I lie there unable to move. My hands are frozen together, clasping each other. My feet are crossed. My neck is cranked to the side and I am staring through these strange sunglasses into the reflection in front of me. I can hear myself think, but only just. The external sounds are overwhelming. The sound of an industrial vacuum and the drill take over my consciousness and I lull myself into the rhythm that they bring. Beyond them I can hear the piped sound of Penguin Cafe gaily singing through the speakers, oblivious to the proceedings.
The murmurings of the people to each other, or was it to me?
"Open wider please, and turn this way a little more."
"Not much longer, now, you're doing really well"
Mutter, mutter, murmur, murmur. I stare blankly at the reflection of in her glasses, hoping to see - or not. That hose is bruising my mouth and hurting my gum. My mouth is so dry now that my lips are going to crack. I just want to drink. My neck and jaw ache now, I want it to stop. She said to put my hand up if it was all too bad. What exactly did she mean by that?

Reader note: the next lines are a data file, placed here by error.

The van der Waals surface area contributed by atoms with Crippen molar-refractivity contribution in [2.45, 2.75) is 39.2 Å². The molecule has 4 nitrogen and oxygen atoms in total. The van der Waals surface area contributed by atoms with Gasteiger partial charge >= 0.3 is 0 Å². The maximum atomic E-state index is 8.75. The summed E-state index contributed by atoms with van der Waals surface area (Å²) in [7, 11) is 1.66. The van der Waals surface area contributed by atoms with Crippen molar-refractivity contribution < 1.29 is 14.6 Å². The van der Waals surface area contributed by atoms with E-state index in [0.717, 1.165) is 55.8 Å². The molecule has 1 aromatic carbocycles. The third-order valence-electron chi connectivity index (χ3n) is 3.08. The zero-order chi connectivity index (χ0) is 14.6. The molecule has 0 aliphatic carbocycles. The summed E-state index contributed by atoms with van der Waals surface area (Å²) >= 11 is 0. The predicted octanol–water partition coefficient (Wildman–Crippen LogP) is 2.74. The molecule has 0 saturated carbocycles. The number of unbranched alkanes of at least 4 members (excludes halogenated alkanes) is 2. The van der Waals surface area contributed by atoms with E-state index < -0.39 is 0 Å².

My hands stay frozen. I try to move them. I am not afraid. Swap them around and move my feet.
"Are you OK?"
I look at her. What can I say? I can't speak with a drill and two suction vacuums in my mouth! I am just trying to relax! I can barely move! I feel like my body has slowed to be almost in unconsciousness....
"Time to rinse now..."
Time to awaken

Review of Dissection by Jacinta Halloran

Dissection is Jacinta Halloran's first published novel and was shortlisted for the Victorian Premier's Literary Awards in 2007. I found, after a bumpy start, that this novel provided a window into the lonely world of a GP who has a revolving door every 15 minutes. In those short 15 minutes they are expected to analyse, problem solve sometime very complex issues. Jacinta takes the reader through the most difficult and probably most depressing and isolating time for a GP (Anna). The reader is taken into the most introspective thoughts of a very depressed and persecuted woman.